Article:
Corporate governance in Japan and pressure to change
: a critical analysis

  • Akira Yonekura

    Student thesis: Doctoral ThesisDoctor of Philosophy


    This study focuses on corporate governance in Japan during the period from 1989 to 2007 when Japan had come under global pressure to change its culturally specific corporate governance system and converge with the Anglo-American corporate governance system. From a critical theoretical perspective the study explores how the U.S. administration, pursuing a neo-liberal agenda, put pressure on the Japanese government to change the laws relating to corporate governance. The study shows how the Japanese government, in recognition of trade dependencies and in pursuance of its on neoliberal agenda, reacted to the demands of the U.S. administration. The study also provides insights into how the Japan Corporate Governance Forum in an attempt at self-regulation aimed to establish a set of Corporate Governance Principles that would constitute good practice for Japanese companies. The empirical analysis indicates that despite the pressure from the U.S. and the economic crisis that Japan experienced during the period from 1989 to 2007 capture was not complete. Japanese companies are now allowed by law to follow either the Japanese or Anglo-American corporate governance model, but as they have a choice, the majority of Japanese companies still follow the Japanese model of corporate governance. Similarly, the Japan Corporate Governance Forum had to revise its Corporate Governance Principles, which had advocated the Anglo-American model and to include the Japanese model into their set of principles to reflect contextual developments.The analysis also indicates that in the context of pressure to converge with the Anglo-American corporate governance model the Japanese way of life came under threat because of the different values underpinning the Anglo-American corporate governance model. As a consequence of changing employment practices, emanating from a change in the governance system, more uncertainty was introduced that negatively impacted upon the people living in Japan. The study concludes that any attempt to change the Japanese corporate governance system should adopt a holistic perspective and be concerned to enhance well-being. In this context it is important to also consider the impact that possible changes to the Japanese corporate governance system might have on well-being globally.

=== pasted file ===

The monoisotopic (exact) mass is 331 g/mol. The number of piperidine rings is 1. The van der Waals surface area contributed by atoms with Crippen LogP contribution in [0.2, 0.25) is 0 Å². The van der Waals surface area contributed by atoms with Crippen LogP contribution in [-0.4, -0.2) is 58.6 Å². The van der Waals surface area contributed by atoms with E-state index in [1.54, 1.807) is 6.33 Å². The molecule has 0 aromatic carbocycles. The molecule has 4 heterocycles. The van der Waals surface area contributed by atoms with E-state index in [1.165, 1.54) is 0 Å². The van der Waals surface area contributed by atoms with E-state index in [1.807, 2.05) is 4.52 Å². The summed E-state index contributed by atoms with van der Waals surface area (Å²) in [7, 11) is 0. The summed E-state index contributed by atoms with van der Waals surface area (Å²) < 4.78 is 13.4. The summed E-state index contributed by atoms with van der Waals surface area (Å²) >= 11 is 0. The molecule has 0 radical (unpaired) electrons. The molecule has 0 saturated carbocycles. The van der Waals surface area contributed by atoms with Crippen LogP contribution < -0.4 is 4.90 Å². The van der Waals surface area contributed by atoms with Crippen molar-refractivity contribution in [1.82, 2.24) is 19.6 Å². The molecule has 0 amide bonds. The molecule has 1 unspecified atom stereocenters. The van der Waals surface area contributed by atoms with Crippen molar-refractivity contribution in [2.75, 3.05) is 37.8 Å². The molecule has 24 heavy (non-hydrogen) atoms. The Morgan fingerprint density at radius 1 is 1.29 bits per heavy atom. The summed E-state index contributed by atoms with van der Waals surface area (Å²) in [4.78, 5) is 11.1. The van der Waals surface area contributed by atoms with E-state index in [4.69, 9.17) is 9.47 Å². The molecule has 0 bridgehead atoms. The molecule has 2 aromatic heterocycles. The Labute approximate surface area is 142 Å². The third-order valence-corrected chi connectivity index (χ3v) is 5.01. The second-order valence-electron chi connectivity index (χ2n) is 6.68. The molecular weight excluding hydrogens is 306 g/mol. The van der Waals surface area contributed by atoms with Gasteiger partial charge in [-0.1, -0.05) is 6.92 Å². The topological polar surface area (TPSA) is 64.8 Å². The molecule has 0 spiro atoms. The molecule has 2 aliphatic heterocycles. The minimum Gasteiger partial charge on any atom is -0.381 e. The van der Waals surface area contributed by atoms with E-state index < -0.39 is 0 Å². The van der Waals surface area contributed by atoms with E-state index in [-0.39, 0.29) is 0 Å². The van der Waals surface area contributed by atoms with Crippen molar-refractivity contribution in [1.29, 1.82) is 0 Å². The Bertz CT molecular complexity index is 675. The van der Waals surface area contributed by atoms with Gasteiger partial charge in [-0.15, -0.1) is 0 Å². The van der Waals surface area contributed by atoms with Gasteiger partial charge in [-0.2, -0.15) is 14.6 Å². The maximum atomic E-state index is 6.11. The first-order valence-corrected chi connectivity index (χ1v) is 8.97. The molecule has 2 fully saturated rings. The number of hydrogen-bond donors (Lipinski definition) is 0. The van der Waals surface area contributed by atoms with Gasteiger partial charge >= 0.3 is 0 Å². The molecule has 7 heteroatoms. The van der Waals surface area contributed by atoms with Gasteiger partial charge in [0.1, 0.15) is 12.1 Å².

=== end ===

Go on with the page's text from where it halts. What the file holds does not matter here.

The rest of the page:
Date of Award2009
    Original languageEnglish
    SupervisorSonja Gallhofer (Supervisor) & William Nixon (Supervisor)

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